It Seemed Like A Good Idea At The Time

The deep dark decision-making process. Tune in for witches, wheelchairs and the 4:30am shift at the local strip joint with Jackie Vleck, Lance Whinery and Matt Flanagan.


Show Notes:

Form: The 3fer: Three people, three stories, one theme.

Theme: It Seemed Like A Good Idea At The Time

Storytellers: Jackie Vleck, Lance Whinery, Matthew C. Flanagan

Part One: “Dumpster Audition” by Jackie Vleck

Part Two:  “Forget It, Lance, It’s Chinatown” by Lance Whinery

Part Three:  “The 4:30am Shift” by Matthew C. Flanagan


Our opening and closing music is a selection from “Unlocked Door” used by permission of Alex Cook. Thank you Alex!

If you want to hear the complete songs, check out Alex Cook’s bandcamp page and his website Stonebalancer

You know you want it:  White Wizzard’s “High Speed GTO

The following song from The Free Music Archive also appeared in this episode under a Creative Commons License:

This Party” by Jimmy & The Threats

Oh and this article about Wheelchair Etiquette might come in handy some day…


Thanks to our brand new patrons for their support! Thanks to our Story MVP Ellie Goldman! Thanks to the the ever-loyal Storybackers! And thanks to the Starting Story Lineup: Renee Gindi, Mike Huller, Kevin Bellanca, Sarah Stein Greenberg, Brian Foulds, BlitzKregar, Dawn Banks, Linda Thompson, Patrick Kohn, Nick Batos, Preston Monroe, Jonathan Stone, Kimberly Herbert, Fredrik Pettersen, Chris Smith, Thor Michael Wood, Michael Engel, Alex Erickson, Tony Glass, Robert Russell, Eshaan Mathur, Andy Baumel, Kody Georgeson, Benjamin White, Trystan Lambkin, Mike McLaughlin, Christopher Wright, Tony Nolen, Tom Gehrke, Shane English, SargD, Tim Magnuson, Philip D, Deborah Abel, Josh Harrow, Trevor Griswold, Richard Gunther, Melanie Knopf, Jason Beck, Elizabeth Murray, Teresa Ozoa, Cory, Louise, Anders Lund, Mike Escutia, Terry Cook, John H Maloney, Patrick Wolfe, Chimaera, James Thatcher, Jeffrey Zylks, Sunbun

3 Replies to “It Seemed Like A Good Idea At The Time”

  1. I’m in a wheelchair and I laughed when Lance first mentioned the guy in a wheelchair in his story. Of course, mine was a nervous, sympathetic, ‘glad it wasn’t me’ kind of laugh. paired with a wince and an “oh no”, because I knew that the guy in the wheelchair in the story probably wasn’t going to fare terribly well. I also liked hearing Matt talk about Jeff, the Wheelchair Dick. All too often, we’re treated with kid gloves and spoken about as if we aren’t human and flawed so to hear about someone in a chair who was so very flawed was really refreshing and normalizing.
    Even though I know that it’s usually well-intentioned, I’ve always been extremely irritated by people who treat me as ‘special’ because I’m in a wheelchair and, as a result, I try to deflate those beliefs whenever I can. For example, I make it a habit to crack a joke about my disability when I meet someone. It helps me gauge how likely they are to treat me that way and, most of the time, lets them know that they don’t have to. Of course. there are always those who can’t handle it and get offended on my behalf (even though I made the joke) and in those cases I take it as free rein to mess with them.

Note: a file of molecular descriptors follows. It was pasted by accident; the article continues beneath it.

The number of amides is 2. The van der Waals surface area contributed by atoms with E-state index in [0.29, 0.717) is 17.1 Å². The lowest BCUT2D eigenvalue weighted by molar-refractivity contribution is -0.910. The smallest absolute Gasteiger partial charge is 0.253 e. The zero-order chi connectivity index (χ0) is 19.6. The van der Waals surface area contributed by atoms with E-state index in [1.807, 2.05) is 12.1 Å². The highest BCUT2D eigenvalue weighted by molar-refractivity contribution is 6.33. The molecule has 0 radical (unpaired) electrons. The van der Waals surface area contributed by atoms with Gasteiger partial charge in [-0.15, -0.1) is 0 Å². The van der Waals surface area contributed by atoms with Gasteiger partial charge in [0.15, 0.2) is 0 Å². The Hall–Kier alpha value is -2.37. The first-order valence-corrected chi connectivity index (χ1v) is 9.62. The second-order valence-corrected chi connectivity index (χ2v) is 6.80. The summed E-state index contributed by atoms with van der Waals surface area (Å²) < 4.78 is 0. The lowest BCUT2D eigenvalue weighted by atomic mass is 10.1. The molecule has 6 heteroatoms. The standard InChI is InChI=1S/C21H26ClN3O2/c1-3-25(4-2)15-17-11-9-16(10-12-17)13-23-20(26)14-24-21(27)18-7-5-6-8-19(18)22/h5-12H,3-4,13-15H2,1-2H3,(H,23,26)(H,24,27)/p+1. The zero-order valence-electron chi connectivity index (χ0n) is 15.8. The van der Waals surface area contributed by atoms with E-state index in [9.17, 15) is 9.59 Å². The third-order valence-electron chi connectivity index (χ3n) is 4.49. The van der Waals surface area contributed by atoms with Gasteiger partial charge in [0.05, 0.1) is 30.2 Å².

Sometimes I even get friends in on the act. Back in college, I told several people to make up outrageous stories whenever anyone asked them why I’m in a chair instead of asking me. My favorite of these stories was that I was run over by an ice cream truck. There have even been cases where close friends have joked about it to me without me instigating it. For example, one day while hanging out at the local mall a friend yelled “How many times do I have to tell you, John, you can’t walk!” at me while I was pushing up from my chair to adjust my weight. I had no idea it was coming so my jaw hit the ground, as did those of several onlookers. After a few seconds, the shock wore off, I got the joke and we both started laughing profusely. Needless to say, this was met with some offense by the aforementioned onlookers, which was even funnier than the intended joke.
    In short, if that’s possible at this point, with regard to wheelchair etiquette, I think that the best thing to do is to, as much as possible, treat us the same as you would if we weren’t sitting in a wheelchair. Love the show, keep up the great work.

    1. John! First, thank you so much for listening to the show! Second, thank you SO much for writing such thoughtful comments and sharing such a great story here. It made me and Matt laugh so hard. The next time we do a listener show we’d love to have you on! 🙂 JJ

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